As you know, I approve of video reviews where possible to ensure a correct call was made. The “human element” should be about the players, not about the possibility of an egregious, uncorrectable error from an arbitrator. I just hope MLB gives some thought about how to resolve these situations when a call needs to be reversed. It’s usually easy enough to handle when the call should have been “foul ball” or “proper catch”, but how do you restore equity when a ball that was declared foul should have been called fair, or when a catch should have been a trap? It’s hard to know what “should” have happened when the action comes to a premature halt. Obviously, there will need to be a certain amount of umpire discretion, and some outcomes will be less than fully satisfactory though still better than they would have been otherwise. Expect a few bugs in the system, and be willing to go back and make refinements as needed.

NBA lockout to end

Glad to hear it.

The NBA will be back on Christmas Day, pending approval of a tentative settlement of a lengthy, combustible lockout that came closer than ever before in league history to swallowing an entire season.

A 66-game schedule beginning with a triple-header — likely the originally intended season openers centered around a Finals rematch between Miami and Dallas — will begin Dec. 25 once the agreement is finalized, vetted by an army of attorneys and approved by the players and owners.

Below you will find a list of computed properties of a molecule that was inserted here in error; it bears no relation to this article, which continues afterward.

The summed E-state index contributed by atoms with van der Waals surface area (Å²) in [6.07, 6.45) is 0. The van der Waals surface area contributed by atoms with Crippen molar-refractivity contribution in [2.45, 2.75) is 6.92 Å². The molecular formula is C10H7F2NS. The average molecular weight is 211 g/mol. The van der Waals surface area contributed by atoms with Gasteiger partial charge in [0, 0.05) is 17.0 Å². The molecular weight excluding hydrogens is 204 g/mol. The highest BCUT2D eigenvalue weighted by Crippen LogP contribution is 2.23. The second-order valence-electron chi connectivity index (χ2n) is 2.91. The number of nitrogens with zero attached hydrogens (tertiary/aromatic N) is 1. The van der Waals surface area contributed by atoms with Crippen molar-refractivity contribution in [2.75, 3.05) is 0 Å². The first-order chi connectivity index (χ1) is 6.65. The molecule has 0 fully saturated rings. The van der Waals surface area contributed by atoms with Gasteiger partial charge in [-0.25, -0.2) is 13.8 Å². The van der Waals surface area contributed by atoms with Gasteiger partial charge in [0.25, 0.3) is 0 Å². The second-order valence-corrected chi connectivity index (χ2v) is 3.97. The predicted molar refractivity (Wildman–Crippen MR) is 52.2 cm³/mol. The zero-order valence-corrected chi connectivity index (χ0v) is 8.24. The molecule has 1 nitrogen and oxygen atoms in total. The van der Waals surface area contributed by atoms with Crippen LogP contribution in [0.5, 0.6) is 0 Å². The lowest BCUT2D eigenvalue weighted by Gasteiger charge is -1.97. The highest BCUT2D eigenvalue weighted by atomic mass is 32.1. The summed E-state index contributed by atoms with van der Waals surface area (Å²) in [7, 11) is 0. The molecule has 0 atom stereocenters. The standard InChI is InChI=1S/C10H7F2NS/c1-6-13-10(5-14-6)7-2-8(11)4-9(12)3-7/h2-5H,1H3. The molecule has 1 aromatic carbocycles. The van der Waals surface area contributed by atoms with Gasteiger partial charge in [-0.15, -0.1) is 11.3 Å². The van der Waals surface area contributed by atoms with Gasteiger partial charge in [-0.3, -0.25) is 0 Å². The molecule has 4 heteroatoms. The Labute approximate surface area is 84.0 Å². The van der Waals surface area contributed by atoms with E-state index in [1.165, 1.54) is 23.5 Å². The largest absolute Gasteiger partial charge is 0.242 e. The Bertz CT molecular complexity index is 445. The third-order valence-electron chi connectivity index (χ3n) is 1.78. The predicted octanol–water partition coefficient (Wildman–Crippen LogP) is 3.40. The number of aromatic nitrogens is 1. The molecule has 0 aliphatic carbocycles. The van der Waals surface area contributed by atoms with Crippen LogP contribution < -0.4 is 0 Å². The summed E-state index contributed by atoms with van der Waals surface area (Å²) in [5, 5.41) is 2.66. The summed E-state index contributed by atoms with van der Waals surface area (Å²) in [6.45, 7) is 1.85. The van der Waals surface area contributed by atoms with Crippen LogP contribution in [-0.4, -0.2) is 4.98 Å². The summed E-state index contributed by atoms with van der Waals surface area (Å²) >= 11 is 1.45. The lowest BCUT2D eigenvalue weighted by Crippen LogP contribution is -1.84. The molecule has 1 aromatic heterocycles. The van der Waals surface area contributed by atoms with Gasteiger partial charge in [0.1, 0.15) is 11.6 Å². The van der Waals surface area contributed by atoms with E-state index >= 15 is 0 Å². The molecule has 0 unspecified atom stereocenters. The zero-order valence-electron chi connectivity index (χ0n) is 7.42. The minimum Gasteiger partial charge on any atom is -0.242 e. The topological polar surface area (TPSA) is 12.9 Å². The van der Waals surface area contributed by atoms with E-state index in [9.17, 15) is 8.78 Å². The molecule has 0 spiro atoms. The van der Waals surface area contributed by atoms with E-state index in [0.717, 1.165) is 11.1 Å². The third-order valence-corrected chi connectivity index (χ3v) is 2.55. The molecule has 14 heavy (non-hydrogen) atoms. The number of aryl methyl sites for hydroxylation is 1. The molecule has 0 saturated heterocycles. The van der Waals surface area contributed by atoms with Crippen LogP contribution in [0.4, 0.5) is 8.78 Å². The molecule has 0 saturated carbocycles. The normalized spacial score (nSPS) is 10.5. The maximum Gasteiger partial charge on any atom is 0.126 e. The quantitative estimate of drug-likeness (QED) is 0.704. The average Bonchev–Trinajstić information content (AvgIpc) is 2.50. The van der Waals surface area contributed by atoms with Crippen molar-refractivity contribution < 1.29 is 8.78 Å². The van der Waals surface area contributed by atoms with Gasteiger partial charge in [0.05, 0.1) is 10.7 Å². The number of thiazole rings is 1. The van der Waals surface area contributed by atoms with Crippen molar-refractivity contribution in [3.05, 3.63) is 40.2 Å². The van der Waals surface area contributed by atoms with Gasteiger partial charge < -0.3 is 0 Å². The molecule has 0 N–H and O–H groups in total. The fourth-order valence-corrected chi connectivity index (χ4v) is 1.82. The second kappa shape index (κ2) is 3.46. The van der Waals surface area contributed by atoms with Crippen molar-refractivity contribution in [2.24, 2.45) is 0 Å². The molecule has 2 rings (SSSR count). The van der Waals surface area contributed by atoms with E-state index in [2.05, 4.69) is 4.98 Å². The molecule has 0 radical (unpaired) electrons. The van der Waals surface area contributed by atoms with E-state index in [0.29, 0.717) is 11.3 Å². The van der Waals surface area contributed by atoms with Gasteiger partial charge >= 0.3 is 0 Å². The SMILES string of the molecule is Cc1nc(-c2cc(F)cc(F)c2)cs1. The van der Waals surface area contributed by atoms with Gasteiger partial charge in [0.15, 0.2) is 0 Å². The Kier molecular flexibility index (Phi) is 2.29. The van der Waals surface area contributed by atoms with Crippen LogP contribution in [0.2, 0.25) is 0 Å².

“We expect our labor relations committee to endorse this deal, this tentative agreement, and we expect our Board of Governors, at a meeting we will call after that, to endorse the deal,” commissioner David Stern said Saturday at a 3:40 a.m. ET news conference that followed a 15-hour negotiating session at a Manhattan law firm. “And we expect that a collective bargaining agreement will arise out of this deal as well.”

Billy Hunter, executive director of the National Basketball Players Association, which will be reconstituted as a union after disbanding Nov. 14 and taking its fight to the federal courts, estimated that the process — including a vote by the union membership — could be accomplished in three days to a week.

“I think it was the ability of the parties to decide it was necessary to compromise and to try to put this thing back together some kind of way and to be able to put an end to the litigation and everything it entails,” Hunter said. “And we just thought that rather than try to pursue this in court, it was in both of our interests to try to reach a resolution.”

Both sides will meet with their attorneys later Saturday and begin the process of withdrawing the lawsuits each has filed against the other. After convening at least twice by phone during the negotiations Friday, the owners’ labor relations committee will be briefed on the details of the agreement Saturday. At the same time, details of the broad agreement will be refined and B-list issues resolved, leading to a frenzied run-up to a shortened free-agency period — which could be so compressed it may coincide with the estimated start of training camp on Dec. 9.

“We’re confident that once we present it, [the players] will support it,” Hunter said.

Players gave ground on their share of revenue, which everyone expected, but apparently did a little better in the end than what had been offered previously. I think the key to this lies in this winners and losers compilation from ESPN:

LOSERS: The middle class